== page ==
Melody is the main theme of a musical piece — the part that tends to get stuck in our minds when we listen to a song that we are particularly fond of. Interestingly, the actual pitch of notes, i.e. the frequency, is not necessarily relevant to melody. It is the relative distance between the notes, or interval, that matters. For instance, not every “Happy Birthday” starts on the same pitch (or note); yet, if the relative distance between the notes remains the same, we are able to identify the song with relative ease.
Finally, harmony is related to the pitches of different tones and the relationship between them. This leads to the ability to set up tonal contexts, which lead to certain musical expectations that a composer can either meet or violate for expressive purposes. An example of such a violation is deceptive cadence, a chord progression in which the dominant chord is followed by a chord other than the tonic.
Overall, sound is a mental image created by our brains. A source, typically a musical instrument or vocal chords, generates a sound wave comprised of the elements above, which then displaces air molecules as it travels through its surrounding environment, eventually reaching our eardrum, which in turn starts wiggling at the same frequency as the pitch that the sound was endowed with. Humans can hear within a frequency range of 20Hz to 20kHz — that means, our physiological properties are sensitive within this range.
Elaborating on timbre
Timbre is regarded as one of music’s most mysterious and ill-defined properties and thus deserves some further discussion. Now this requires a little physics, but we shall keep it light.
The general tuning standard used today is called A440. This denotes the note A, found above the middle C on a piano, as having a frequency of 440Hz. Having this system in place helps us collaborate with fellow musicians across the globe by having our instruments’ tuning standardized. However, since there are only 12 notes in an octave, multiple keys with the note A will be found on a piano. These are all integer-multiples of 440Hz, i.e. 55Hz, 110Hz, 220Hz, 880Hz, etc. In harmonics, this is called an overtone series and is essential to the perception of timbre. When you hear a saxophone play a note at 220Hz (first harmonic), you actually perceive not only the note at 220Hz, but also its overtone series at 440Hz (second harmonic), 880Hz (third harmonic), 1760Hz (fourth harmonic), etc.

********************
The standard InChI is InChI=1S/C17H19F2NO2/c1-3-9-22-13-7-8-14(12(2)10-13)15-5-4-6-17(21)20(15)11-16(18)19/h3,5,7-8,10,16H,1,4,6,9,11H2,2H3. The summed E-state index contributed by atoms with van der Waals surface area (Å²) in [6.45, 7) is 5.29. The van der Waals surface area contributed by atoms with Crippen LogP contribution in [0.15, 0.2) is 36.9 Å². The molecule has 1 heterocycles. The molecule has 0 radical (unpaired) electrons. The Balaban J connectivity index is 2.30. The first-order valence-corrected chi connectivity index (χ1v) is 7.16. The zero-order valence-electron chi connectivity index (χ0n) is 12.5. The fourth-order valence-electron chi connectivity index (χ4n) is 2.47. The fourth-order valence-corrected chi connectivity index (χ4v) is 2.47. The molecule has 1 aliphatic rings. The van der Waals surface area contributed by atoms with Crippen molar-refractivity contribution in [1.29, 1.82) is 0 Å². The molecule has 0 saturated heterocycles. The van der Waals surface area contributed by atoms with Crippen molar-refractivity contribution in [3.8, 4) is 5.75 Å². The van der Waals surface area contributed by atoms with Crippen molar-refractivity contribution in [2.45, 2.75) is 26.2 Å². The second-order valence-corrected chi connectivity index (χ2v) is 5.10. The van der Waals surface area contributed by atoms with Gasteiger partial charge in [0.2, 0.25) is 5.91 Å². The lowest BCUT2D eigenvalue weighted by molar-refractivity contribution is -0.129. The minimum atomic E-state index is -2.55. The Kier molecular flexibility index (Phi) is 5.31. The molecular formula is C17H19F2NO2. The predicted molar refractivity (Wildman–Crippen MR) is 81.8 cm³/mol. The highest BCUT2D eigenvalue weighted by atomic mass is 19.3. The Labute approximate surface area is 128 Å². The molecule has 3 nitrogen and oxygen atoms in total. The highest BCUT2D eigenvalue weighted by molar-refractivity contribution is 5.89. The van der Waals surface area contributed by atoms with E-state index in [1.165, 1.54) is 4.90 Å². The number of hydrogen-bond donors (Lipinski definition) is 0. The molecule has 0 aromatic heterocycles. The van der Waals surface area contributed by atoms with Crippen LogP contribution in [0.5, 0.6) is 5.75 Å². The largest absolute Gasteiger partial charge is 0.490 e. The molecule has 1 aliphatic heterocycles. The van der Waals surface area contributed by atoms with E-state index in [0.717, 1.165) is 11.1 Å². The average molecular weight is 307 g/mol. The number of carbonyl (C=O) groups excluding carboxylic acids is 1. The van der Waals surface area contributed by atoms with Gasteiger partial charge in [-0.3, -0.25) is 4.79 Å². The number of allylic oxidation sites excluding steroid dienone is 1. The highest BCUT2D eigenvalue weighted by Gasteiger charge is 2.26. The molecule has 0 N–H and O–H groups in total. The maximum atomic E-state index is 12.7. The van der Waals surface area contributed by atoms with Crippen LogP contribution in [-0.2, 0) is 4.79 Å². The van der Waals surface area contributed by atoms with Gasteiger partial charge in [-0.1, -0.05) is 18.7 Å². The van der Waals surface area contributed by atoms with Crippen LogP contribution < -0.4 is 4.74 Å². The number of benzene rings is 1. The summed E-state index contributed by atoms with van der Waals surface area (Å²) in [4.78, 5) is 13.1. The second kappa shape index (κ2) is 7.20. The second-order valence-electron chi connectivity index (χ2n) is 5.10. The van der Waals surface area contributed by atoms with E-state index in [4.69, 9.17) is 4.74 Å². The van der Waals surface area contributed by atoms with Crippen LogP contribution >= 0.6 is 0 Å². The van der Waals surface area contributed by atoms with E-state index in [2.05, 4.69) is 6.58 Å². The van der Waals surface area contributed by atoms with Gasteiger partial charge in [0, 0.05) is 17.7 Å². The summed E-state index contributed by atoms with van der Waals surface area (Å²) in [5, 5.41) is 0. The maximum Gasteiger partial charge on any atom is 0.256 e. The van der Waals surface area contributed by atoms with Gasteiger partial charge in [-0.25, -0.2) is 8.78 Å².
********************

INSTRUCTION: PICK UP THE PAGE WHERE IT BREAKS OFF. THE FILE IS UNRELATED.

What makes each instrument unique is the intensity of each of these overtone frequencies. Clarinets, for instance, are characterized by having high amounts of energy in the odd harmonics — third, fifth, seventh, and so on. Trumpets, by contrast, have relatively even amounts of energy in the odd and even harmonics. Timbre can also change on the same instrument. For instance, bowing a violin in the center yields mostly odd harmonics and thus can sound similar to a clarinet. However, when bowed one third of the way down, the violin emphasizes the third harmonic and its multiples (sixth, ninth, twelfth, etc.). This is also the principle by which synthesizers work. They essentially generate frequencies with a specific overtone profile to either mimic an already existing instrument or produce less explored, at times otherworldly, sounds.
As we have seen, the careful concoction of the basic elements of music can give rise to higher-level concepts that are ultimately perceived by our brains as one coherent piece of song. For interested readers who would like to learn more about these concepts and how artists exploit the functionality of our brains to make their compositions as resonating and enjoyable as possible, I recommend having a look at the references listed below.
 Varèse, E., 1966, The Liberation of Sound. Perspectives of New Music, Vol. 5, №1, pp. 11–19.
 Levitin, D., 2006, This Is Your Brain on Music. The Science of a Human Obsession, New York, Dutton.
 Powell, J., 2011, How Music Works: The Science and Psychology of Beautiful Sounds, from Beethoven to the Beatles and Beyond. New York, Little, Brown Spark.